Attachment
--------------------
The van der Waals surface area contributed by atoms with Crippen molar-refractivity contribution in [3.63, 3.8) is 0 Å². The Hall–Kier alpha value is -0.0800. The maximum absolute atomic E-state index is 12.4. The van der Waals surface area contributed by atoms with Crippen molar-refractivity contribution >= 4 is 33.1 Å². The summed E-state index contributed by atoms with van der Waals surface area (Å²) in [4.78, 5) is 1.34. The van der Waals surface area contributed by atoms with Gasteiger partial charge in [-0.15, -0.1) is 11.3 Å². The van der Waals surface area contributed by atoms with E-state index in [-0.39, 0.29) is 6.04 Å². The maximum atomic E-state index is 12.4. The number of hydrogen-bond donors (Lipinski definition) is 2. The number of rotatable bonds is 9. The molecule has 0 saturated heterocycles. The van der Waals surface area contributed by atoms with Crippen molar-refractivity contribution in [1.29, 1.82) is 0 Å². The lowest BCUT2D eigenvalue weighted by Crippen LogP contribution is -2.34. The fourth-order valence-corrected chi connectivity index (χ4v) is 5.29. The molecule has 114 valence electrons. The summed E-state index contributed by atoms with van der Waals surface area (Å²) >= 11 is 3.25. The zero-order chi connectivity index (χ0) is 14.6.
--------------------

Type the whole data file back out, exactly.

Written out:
The van der Waals surface area contributed by atoms with Crippen molar-refractivity contribution in [3.63, 3.8) is 0 Å². The Hall–Kier alpha value is -0.0800. The maximum absolute atomic E-state index is 12.4. The van der Waals surface area contributed by atoms with Crippen molar-refractivity contribution >= 4 is 33.1 Å². The summed E-state index contributed by atoms with van der Waals surface area (Å²) in [4.78, 5) is 1.34. The van der Waals surface area contributed by atoms with Gasteiger partial charge in [-0.15, -0.1) is 11.3 Å². The van der Waals surface area contributed by atoms with E-state index in [-0.39, 0.29) is 6.04 Å². The maximum atomic E-state index is 12.4. The number of hydrogen-bond donors (Lipinski definition) is 2. The number of rotatable bonds is 9. The molecule has 0 saturated heterocycles. The van der Waals surface area contributed by atoms with Crippen molar-refractivity contribution in [1.29, 1.82) is 0 Å². The lowest BCUT2D eigenvalue weighted by Crippen LogP contribution is -2.34. The fourth-order valence-corrected chi connectivity index (χ4v) is 5.29. The molecule has 114 valence electrons. The summed E-state index contributed by atoms with van der Waals surface area (Å²) >= 11 is 3.25. The zero-order chi connectivity index (χ0) is 14.6.